Proposals to Secure IoT Concern High-Tech and Telecom Sectors

Randy Sukow


There is no question that greater consumer understanding of the security precautions that go into internet of things (IoT) technology is an important step. But high-tech and telecommunications companies commenting on the FCC’s recent Notice of Proposed Rulemaking on voluntary cybersecurity labeling of IoT devices are raising concerns about complexity and cost. Some also question the Commission’s jurisdiction in the area.

IoT has become a part of everyday life in America. At one time, it was fanciful to think that small, automated wireless devices would dominate online activity over humans. But today, physical security systems, transportation systems, medical monitoring, and several online systems rely on IoT. Rural America is benefiting from precision agriculture systems with IoT sensors, monitors and other devices. One study estimates there will be 25 billion IoT devices in operation worldwide by 2030. But the cybersecurity information to consumers about these devices is not always available or easy to understand.

Federal agencies in recent years, at White House prompting, have been working with the private sector to develop labeling for IoT devices and software systems. The National Institute of Standards and Technology (NIST) released criteria for labeling IoT consumer devices in February 2022. The FCC is taking the task a bit further.

“We believe that our proposals for a voluntary labeling program building on the efforts of NIST and others … represent the most appropriate, and targeted approach to IoT cybersecurity labeling,” the FCC said in the NPRM.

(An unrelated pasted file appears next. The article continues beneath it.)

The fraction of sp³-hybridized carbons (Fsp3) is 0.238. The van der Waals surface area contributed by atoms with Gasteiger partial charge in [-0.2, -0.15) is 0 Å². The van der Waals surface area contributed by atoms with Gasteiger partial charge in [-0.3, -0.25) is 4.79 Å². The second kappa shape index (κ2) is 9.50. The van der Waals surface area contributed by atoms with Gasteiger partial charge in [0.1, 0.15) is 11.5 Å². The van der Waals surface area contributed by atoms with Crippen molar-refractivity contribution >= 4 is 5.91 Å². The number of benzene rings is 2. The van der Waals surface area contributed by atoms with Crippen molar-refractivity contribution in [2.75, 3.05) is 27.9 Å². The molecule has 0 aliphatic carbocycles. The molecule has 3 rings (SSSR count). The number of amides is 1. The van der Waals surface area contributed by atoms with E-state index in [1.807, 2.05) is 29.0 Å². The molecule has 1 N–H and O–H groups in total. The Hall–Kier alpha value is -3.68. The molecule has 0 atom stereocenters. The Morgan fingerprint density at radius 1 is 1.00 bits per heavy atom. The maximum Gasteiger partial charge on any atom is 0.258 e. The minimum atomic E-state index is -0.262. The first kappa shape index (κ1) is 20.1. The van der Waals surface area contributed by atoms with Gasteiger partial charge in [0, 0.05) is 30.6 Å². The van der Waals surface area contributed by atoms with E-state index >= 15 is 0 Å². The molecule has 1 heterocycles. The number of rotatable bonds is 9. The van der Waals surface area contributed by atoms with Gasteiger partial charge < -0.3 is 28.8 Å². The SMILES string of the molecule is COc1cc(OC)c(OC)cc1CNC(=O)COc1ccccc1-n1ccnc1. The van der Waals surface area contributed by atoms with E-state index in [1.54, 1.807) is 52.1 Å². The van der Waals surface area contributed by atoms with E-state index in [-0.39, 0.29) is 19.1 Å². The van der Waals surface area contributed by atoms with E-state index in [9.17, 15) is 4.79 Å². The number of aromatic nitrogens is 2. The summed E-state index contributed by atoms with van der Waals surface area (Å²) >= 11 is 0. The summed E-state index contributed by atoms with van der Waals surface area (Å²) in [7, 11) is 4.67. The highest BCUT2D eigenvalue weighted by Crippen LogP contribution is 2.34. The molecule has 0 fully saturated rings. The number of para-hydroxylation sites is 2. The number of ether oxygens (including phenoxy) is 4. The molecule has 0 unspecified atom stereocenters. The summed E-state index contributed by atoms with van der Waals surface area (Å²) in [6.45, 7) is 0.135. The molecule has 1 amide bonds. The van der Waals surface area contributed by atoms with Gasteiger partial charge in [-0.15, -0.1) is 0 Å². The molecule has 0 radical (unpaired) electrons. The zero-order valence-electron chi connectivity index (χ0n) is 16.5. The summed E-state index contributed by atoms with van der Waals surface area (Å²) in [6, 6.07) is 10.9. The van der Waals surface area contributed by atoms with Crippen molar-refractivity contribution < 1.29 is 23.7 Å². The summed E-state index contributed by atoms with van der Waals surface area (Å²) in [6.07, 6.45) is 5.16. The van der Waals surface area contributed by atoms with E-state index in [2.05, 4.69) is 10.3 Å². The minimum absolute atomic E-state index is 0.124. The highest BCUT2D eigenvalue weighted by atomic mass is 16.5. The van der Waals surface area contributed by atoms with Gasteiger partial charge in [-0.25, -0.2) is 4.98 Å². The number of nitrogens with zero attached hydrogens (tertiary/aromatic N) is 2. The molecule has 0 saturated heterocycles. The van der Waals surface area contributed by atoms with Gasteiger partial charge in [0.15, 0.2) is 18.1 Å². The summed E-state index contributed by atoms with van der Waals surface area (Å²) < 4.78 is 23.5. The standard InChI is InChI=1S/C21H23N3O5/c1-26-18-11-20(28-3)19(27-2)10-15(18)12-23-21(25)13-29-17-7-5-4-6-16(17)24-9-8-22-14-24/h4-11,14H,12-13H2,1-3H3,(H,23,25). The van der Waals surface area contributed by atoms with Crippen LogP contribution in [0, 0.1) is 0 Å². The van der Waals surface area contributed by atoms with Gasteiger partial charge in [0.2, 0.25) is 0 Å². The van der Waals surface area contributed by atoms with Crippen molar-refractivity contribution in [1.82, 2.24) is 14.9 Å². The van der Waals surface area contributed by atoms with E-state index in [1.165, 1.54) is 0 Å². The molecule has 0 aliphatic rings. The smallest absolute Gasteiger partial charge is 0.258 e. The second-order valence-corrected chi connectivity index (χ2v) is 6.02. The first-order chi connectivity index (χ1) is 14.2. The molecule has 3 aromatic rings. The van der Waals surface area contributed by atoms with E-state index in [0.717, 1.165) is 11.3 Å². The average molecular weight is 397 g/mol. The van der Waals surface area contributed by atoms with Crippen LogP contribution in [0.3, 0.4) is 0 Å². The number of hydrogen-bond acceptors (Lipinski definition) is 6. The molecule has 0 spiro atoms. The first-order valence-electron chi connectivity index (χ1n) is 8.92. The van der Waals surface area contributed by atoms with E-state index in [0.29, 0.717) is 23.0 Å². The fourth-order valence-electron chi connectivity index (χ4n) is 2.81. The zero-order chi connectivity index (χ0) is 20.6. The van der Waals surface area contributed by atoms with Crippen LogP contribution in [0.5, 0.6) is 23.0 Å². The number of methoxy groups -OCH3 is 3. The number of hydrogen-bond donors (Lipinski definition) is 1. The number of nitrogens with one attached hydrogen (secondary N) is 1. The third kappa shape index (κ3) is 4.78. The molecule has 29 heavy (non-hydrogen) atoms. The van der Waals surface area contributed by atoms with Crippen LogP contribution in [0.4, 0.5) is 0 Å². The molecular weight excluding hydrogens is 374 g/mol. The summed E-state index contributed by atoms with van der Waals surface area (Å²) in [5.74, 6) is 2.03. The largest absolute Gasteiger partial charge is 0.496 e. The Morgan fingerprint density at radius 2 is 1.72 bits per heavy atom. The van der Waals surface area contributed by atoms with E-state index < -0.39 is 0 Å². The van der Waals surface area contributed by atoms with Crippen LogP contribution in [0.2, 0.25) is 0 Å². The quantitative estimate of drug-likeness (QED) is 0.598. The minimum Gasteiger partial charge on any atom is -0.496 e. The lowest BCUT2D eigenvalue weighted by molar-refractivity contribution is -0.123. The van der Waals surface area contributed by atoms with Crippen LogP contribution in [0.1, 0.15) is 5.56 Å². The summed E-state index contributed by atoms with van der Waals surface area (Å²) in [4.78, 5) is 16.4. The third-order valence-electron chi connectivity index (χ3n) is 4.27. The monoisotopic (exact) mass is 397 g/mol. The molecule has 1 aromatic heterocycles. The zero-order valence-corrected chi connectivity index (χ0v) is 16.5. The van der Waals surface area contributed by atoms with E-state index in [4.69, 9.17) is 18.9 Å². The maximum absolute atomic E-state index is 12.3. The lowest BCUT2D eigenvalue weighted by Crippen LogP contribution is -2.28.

“A widely used and well-designed security labeling program can help to foster market competition in product security, which can strengthen the resilience of the broader digital ecosystem,” said the Cybersecurity Coalition, a group of high-tech companies that includes Google, Microsoft, Cisco, Intel and several others. But the coalition worries that the Commission’s proposed labeling might not get wide acceptance. “The proposed rule envisions a labeling system that is overly complex, unwieldy, costly, and untested, and this risks suppressing adoption of the label,” the group said in recent comments.

The group particularly questioned the need to develop new standards, reveal product assessments and a centralized registry. Instead, it called for a more “basic labeling program.”

NTCA – The Rural Broadband Association, questioned whether the Commission’s Communications Act authority to regulate devices that could cause radio interference gives it additional authority to develop cybersecurity standards for IoT devices. “The promulgation of IoT standards that conceivably affect markets in which the Commission does not currently engage raises bracing questions about the extent to which even voluntary standards might reach,” NTCA said.

The labeling debate is taking place as the FCC is preparing to adopt a rulemaking to restore Title II restrictions to internet communications during its Oct. 19 meeting. It is unclear whether Title II expansion would extend authority to regulate IoT. “NTCA submits that any Commission action must contain a clear commitment that voluntary standards will not become de facto regulations by bootstrapping them to existing obligations or other rules,” the association said.

USTelecom supports the FCC’s labeling proposals and in the past participated in the NIST IoT device labeling programs. But it shared NTCA’s concern about Commission authority under the Communications Act. “Interference is the direct, physical product of RF energy, and it is unrelated to the general, far-ranging cybersecurity concerns the Commission is confronting in this proceeding,” it said, suggesting that other federal agencies do have jurisdiction over IoT devices.

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